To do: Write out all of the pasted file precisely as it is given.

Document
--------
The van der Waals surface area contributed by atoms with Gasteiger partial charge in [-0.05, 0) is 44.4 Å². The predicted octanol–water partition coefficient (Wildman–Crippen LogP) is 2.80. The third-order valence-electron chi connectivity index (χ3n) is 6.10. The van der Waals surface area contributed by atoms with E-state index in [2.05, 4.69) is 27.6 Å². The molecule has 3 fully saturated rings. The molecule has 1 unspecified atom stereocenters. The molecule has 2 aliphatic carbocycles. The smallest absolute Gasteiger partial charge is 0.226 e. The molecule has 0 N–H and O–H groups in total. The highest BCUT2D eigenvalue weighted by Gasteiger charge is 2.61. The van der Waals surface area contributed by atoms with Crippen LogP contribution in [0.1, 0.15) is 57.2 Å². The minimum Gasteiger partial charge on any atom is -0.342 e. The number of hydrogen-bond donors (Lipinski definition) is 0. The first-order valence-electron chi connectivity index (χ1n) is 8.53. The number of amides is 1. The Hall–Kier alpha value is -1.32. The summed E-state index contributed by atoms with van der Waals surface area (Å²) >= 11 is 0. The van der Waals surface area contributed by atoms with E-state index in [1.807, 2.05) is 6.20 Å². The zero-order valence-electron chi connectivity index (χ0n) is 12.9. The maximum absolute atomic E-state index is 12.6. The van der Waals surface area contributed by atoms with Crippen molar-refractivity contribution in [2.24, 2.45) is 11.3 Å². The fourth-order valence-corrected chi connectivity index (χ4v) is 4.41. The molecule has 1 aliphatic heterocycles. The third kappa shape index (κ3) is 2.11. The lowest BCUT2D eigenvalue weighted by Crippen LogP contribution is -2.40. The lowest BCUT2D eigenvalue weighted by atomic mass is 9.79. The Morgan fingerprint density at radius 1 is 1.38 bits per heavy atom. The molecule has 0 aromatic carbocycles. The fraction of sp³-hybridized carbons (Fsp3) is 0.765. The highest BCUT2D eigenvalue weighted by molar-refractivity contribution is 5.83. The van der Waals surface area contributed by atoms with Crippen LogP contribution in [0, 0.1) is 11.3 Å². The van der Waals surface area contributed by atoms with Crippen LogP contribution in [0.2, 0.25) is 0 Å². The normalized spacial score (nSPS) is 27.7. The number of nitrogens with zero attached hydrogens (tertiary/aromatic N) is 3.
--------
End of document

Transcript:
The van der Waals surface area contributed by atoms with Gasteiger partial charge in [-0.05, 0) is 44.4 Å². The predicted octanol–water partition coefficient (Wildman–Crippen LogP) is 2.80. The third-order valence-electron chi connectivity index (χ3n) is 6.10. The van der Waals surface area contributed by atoms with E-state index in [2.05, 4.69) is 27.6 Å². The molecule has 3 fully saturated rings. The molecule has 1 unspecified atom stereocenters. The molecule has 2 aliphatic carbocycles. The smallest absolute Gasteiger partial charge is 0.226 e. The molecule has 0 N–H and O–H groups in total. The highest BCUT2D eigenvalue weighted by Gasteiger charge is 2.61. The van der Waals surface area contributed by atoms with Crippen LogP contribution in [0.1, 0.15) is 57.2 Å². The minimum Gasteiger partial charge on any atom is -0.342 e. The number of hydrogen-bond donors (Lipinski definition) is 0. The first-order valence-electron chi connectivity index (χ1n) is 8.53. The number of amides is 1. The Hall–Kier alpha value is -1.32. The summed E-state index contributed by atoms with van der Waals surface area (Å²) >= 11 is 0. The van der Waals surface area contributed by atoms with E-state index in [1.807, 2.05) is 6.20 Å². The zero-order valence-electron chi connectivity index (χ0n) is 12.9. The maximum absolute atomic E-state index is 12.6. The van der Waals surface area contributed by atoms with Crippen molar-refractivity contribution in [2.24, 2.45) is 11.3 Å². The fourth-order valence-corrected chi connectivity index (χ4v) is 4.41. The molecule has 1 aliphatic heterocycles. The third kappa shape index (κ3) is 2.11. The lowest BCUT2D eigenvalue weighted by Crippen LogP contribution is -2.40. The lowest BCUT2D eigenvalue weighted by atomic mass is 9.79. The Morgan fingerprint density at radius 1 is 1.38 bits per heavy atom. The molecule has 0 aromatic carbocycles. The fraction of sp³-hybridized carbons (Fsp3) is 0.765. The highest BCUT2D eigenvalue weighted by molar-refractivity contribution is 5.83. The van der Waals surface area contributed by atoms with Crippen LogP contribution in [0, 0.1) is 11.3 Å². The van der Waals surface area contributed by atoms with Crippen LogP contribution in [0.2, 0.25) is 0 Å². The normalized spacial score (nSPS) is 27.7. The number of nitrogens with zero attached hydrogens (tertiary/aromatic N) is 3.